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Powering up Global Security Operations Centers (GSOCs) with OSINT

11/29/23

By John O-Hare, Director of Sales and Business Development at Cobwebs Technologies

Open-source intelligence (OSINT) can supercharge the capabilities of a Global Security Operations Center through next-gen data analytics, real-time threat monitoring, and amplified investigations. At the recent Global Security Exchange (GSX) conference, I demonstrated how OSINT provides powerful capabilities to security teams for global threat management. Advanced video forensics, facial recognition, and license plate readers expand information and intelligence used by corporate security teams. OSINT can be used to analyze online activity and publicly available information on the open, and dive into the deep and dark webs, to uncover early threat indicators and disrupt bad actors.

GSOCs are staffed by a team of security professionals who work around the clock to identify and track potential threats. Keeping up with the latest technology developments and briefings is essential for GSOCs to be more proactive in responding to a host of cyber threats and attacks.

How OSINT empowers GSOCs

The digital landscape is expanding exponentially. Closed Circuit Television (CCTV) cameras proliferate while online platforms create a living trove of intelligence. At the same time, sensors transform cities into data-rich environments even as more sophisticated cyber threats emerge. New analytical capabilities harness artificial intelligence (AI) and machine learning (ML) to extract insights from massive datasets. Video and image forensics, video analytics, LPRs, image analytics and facial recognition are the foundation of a global security operations center.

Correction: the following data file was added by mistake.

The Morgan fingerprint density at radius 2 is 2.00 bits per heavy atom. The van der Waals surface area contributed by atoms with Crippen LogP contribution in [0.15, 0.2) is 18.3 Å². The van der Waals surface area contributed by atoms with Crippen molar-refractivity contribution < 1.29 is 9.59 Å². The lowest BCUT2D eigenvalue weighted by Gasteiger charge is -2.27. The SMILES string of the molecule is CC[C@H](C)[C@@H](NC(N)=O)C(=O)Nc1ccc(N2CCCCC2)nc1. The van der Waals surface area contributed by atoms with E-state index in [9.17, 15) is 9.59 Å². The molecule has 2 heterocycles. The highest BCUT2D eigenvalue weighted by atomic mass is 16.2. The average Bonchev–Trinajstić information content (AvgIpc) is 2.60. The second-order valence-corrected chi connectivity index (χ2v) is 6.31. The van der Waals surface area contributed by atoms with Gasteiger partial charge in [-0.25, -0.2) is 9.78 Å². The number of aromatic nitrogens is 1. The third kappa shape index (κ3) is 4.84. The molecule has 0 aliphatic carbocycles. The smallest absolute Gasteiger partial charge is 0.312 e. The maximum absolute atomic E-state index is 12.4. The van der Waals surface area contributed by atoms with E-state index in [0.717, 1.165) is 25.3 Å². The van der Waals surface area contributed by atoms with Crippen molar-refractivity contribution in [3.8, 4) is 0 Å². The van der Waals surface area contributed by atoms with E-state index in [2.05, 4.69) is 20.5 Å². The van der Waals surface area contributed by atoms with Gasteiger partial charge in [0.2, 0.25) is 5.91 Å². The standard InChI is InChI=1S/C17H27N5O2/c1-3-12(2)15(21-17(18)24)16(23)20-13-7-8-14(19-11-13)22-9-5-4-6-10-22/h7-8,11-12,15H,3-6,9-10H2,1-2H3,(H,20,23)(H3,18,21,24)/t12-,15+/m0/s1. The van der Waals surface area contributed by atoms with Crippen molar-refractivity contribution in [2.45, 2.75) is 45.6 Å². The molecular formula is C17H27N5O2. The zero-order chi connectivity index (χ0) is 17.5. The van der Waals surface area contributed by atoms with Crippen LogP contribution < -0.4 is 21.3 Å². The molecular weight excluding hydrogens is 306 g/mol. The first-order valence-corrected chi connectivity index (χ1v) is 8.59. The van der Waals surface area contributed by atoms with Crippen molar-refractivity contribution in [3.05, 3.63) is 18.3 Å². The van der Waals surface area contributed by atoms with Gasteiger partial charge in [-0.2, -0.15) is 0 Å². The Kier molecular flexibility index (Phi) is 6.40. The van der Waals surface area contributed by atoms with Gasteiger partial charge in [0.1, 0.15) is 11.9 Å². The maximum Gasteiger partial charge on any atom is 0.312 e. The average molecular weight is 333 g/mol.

An OSINT web intelligence platform powered by AI is an important component of this ecosystem that can enrich investigations and help generate the insights GSOC security teams and intelligence units need to keep corporations and communities safe. OSINT provides seamless search and analysis of publicly available sources on the open web and other integrated data sources, as well as the ability to dive into the deep and dark web, allowing security professionals to generate actionable insights.

Tips and techniques for incorporating OSINT into a GSOC

At the GSX conference, I provided techniques and guidance for effectively incorporating OSINT into global security operations centers. When implemented properly, OSINT unlocks powerful capabilities that amplify a GSOC’s intelligence advantage, including the ability to search for unique identifiers, extract insights from Exchangeable Image File Format (EXIF) metadata, accelerate breach investigations, and more.

  • Using OSINT to find unique identifiers
    OSINT helps corporate investigators search for unique identifiers that can be used to corroborate suspects. While names may return multiple results online, unique identifiers like email addresses tend to consistently link back to individuals. Email especially stays with a person forever, even old unused accounts. When OSINT analysts can connect email addresses, phone numbers, nicknames, or other digital breadcrumbs back to forensic evidence like data from a suspect’s device, it strengthens investigations. At the same time, public information online must be verified. The internet contains many unvetted digital breadcrumbs, so analysts must carefully confirm OSINT findings connect to the right target. Thorough vetting and corroboration are crucial when leveraging OSINT. With proper verification, OSINT delivers powerful evidence while adhering to rigorous standards needed for prosecution.
  • OSINT and forensic data